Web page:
In this work, we present a first effort at quantitatively comparing the strengths and limitations of various intrusion-tolerant server architectures. We study four representative architectures, and use stochastic models to quantify the costs and benefits of each from both the performance and dependability perspectives. We present results characterizing throughput and availability, the effectiveness of architectural defense mechanisms, and the impact of the performance versus dependability tradeoff. We believe that the results of this evaluation will help system architects to make informed choices for building more secure and survivable server systems.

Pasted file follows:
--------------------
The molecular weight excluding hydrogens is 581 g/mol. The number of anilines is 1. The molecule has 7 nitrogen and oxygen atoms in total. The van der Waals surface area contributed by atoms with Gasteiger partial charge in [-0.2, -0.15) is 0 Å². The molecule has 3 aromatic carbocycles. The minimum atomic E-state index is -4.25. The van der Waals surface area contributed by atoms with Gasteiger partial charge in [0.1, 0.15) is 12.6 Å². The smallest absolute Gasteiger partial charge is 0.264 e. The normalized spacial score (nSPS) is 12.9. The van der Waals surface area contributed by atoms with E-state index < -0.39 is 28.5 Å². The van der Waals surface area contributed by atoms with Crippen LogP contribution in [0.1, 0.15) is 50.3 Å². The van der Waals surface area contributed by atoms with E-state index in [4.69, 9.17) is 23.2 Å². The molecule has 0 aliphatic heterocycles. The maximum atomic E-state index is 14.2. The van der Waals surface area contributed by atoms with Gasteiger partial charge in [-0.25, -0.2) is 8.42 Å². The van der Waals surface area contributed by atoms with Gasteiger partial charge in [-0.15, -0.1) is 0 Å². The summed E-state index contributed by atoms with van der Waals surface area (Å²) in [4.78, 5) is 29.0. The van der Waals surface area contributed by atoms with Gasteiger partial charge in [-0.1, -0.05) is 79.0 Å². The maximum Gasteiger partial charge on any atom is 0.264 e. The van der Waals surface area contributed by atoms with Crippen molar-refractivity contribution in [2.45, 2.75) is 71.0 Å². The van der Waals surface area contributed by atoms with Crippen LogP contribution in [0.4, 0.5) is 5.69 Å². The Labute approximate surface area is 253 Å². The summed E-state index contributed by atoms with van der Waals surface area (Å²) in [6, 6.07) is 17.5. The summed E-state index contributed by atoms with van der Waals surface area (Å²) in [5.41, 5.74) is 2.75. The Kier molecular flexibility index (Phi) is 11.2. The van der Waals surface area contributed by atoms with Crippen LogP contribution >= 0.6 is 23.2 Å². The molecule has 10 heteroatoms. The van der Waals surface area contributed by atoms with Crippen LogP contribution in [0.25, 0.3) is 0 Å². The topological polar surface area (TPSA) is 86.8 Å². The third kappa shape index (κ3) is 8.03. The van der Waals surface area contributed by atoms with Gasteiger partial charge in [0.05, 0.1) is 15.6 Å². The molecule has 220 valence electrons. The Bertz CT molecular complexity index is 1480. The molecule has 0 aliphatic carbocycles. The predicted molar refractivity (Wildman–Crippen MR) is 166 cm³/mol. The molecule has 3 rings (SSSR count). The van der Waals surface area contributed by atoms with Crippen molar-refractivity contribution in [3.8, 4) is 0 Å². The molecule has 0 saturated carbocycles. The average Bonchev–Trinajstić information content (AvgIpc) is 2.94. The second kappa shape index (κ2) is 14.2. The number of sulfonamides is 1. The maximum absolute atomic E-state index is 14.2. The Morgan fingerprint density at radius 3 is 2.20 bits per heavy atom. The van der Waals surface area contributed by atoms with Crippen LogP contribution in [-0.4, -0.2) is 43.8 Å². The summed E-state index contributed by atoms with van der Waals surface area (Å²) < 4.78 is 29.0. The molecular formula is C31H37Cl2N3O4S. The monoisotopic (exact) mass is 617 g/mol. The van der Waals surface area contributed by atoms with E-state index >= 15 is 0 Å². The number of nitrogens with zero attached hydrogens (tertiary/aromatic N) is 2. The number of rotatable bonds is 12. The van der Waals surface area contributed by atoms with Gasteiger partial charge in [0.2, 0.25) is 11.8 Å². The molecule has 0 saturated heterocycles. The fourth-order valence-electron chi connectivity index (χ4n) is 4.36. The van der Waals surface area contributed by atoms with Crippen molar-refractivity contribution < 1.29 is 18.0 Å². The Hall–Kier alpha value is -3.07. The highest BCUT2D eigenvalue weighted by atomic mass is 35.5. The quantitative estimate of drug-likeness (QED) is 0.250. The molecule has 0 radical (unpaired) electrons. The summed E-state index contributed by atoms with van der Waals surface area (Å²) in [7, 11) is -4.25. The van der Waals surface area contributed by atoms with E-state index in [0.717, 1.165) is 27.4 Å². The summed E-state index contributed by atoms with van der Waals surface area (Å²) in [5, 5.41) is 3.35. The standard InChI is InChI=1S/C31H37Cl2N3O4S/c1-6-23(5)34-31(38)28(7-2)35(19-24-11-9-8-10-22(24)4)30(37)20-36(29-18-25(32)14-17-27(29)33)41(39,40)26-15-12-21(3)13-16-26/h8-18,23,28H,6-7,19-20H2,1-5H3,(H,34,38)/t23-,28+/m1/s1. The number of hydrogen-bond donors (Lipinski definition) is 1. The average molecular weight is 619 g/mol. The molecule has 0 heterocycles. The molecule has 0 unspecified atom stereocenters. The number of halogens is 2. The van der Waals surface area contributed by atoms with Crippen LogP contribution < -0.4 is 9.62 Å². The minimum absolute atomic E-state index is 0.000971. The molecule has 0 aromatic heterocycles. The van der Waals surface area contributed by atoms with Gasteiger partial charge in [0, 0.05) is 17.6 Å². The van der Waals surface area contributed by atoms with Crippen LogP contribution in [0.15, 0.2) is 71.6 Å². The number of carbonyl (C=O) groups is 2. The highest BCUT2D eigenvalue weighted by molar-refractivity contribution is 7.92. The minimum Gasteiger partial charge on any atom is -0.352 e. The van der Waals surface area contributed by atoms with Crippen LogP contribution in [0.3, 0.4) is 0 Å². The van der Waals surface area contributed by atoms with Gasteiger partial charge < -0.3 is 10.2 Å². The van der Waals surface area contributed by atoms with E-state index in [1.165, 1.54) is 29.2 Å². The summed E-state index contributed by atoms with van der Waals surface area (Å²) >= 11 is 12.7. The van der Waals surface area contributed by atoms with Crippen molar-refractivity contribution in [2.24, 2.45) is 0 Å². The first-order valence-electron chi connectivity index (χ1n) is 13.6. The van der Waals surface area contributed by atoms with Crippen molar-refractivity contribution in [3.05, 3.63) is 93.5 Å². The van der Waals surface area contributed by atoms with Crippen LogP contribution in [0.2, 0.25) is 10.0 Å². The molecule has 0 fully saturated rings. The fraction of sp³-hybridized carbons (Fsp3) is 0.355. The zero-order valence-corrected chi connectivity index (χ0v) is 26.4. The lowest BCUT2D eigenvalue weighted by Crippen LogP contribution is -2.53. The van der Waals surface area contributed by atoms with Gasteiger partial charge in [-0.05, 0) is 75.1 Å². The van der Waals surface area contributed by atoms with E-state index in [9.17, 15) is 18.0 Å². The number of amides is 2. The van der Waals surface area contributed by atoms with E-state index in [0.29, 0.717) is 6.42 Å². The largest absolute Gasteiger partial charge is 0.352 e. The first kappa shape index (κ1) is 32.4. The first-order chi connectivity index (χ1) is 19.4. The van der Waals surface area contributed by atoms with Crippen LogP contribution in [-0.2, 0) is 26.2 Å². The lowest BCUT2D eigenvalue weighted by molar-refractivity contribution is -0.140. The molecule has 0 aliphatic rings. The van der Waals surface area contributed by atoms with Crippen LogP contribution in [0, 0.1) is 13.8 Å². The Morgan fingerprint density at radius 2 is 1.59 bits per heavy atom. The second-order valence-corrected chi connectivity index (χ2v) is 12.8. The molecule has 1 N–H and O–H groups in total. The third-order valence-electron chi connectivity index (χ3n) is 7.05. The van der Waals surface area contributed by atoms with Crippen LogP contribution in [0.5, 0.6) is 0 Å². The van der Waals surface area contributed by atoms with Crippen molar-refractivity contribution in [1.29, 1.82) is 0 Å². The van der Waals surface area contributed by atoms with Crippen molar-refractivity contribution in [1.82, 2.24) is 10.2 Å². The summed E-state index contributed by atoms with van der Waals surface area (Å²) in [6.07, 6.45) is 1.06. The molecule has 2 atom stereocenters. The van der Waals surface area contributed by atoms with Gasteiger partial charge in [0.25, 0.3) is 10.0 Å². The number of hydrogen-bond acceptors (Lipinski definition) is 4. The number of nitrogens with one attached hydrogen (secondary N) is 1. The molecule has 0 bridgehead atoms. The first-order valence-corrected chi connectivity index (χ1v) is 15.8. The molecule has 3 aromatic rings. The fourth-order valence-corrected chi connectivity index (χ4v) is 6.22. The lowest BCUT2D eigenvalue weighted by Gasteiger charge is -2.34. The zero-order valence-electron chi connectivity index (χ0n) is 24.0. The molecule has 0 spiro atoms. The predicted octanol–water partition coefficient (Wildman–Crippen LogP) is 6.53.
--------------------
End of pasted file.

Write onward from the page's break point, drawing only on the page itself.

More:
|Original language||English (US)|
|Number of pages||21|
|Journal||Lecture Notes in Computer Science (including subseries Lecture Notes in Artificial Intelligence and Lecture Notes in Bioinformatics)|
|State||Published - Dec 1 2003|
ASJC Scopus subject areas
- Theoretical Computer Science
- Computer Science(all)